This educational collaboration between Washington University's Tyson Research Center and the Missouri Botanical Garden's Shaw Nature Reserve is designed to engage St. Louis area high school students in scientifically-based exploration of the natural world. Linked programs of field training (SIFT) and field research (TERF) provide teenagers with experiences that realistically reflect research in environmental biology. Participating teens learn a variety of field investigation skills and then have the opportunity to put those new skills to work assisting career scientists with real research projects.

Monday, July 21, 2014

SIFT insect sorting at Tyson

Recently, Tyson glade team leader Holly Bernardo hosted a SIFT work opportunity. The SIFTers helped process samples that allow the team to examine how insect communities change in Missouri Ozark glades over time as the glades are being restored.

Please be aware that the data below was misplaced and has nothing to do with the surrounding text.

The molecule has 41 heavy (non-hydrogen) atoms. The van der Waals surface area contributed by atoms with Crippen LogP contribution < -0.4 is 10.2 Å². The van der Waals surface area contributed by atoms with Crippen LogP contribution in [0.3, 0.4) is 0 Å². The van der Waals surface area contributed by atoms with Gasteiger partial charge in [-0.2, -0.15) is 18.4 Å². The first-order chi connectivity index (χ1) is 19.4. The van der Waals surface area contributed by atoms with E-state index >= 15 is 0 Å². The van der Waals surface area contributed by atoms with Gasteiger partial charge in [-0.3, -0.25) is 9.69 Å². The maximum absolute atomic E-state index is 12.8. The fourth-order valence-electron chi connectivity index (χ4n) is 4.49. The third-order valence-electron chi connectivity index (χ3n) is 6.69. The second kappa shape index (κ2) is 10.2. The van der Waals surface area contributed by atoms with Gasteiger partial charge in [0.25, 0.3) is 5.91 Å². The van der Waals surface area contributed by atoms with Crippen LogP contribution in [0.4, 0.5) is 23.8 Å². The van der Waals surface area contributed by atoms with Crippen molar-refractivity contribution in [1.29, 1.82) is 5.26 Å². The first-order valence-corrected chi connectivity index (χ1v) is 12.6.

The team collects samples of insects by using leaf blowers set to reverse to vacuum the ground, sucking up the insects in a particular plot. However, this also sucks up sticks, leaves, and dirt, so processing the samples means that the SIFTers had to go through the piles of stuff collected by the vacuum to find all of the insects in the sample, no matter how small (and some of them are very, very small).

A SIFTer begins to sort through dried grasses to look for any insects
TERFer Sarah Monsey (left) helps oversee and mentor the SIFTers on their work. Since she's been with the glade team for a few weeks, she's now a pro!
Who says looking through dirt for bugs can't be fun?

No comments: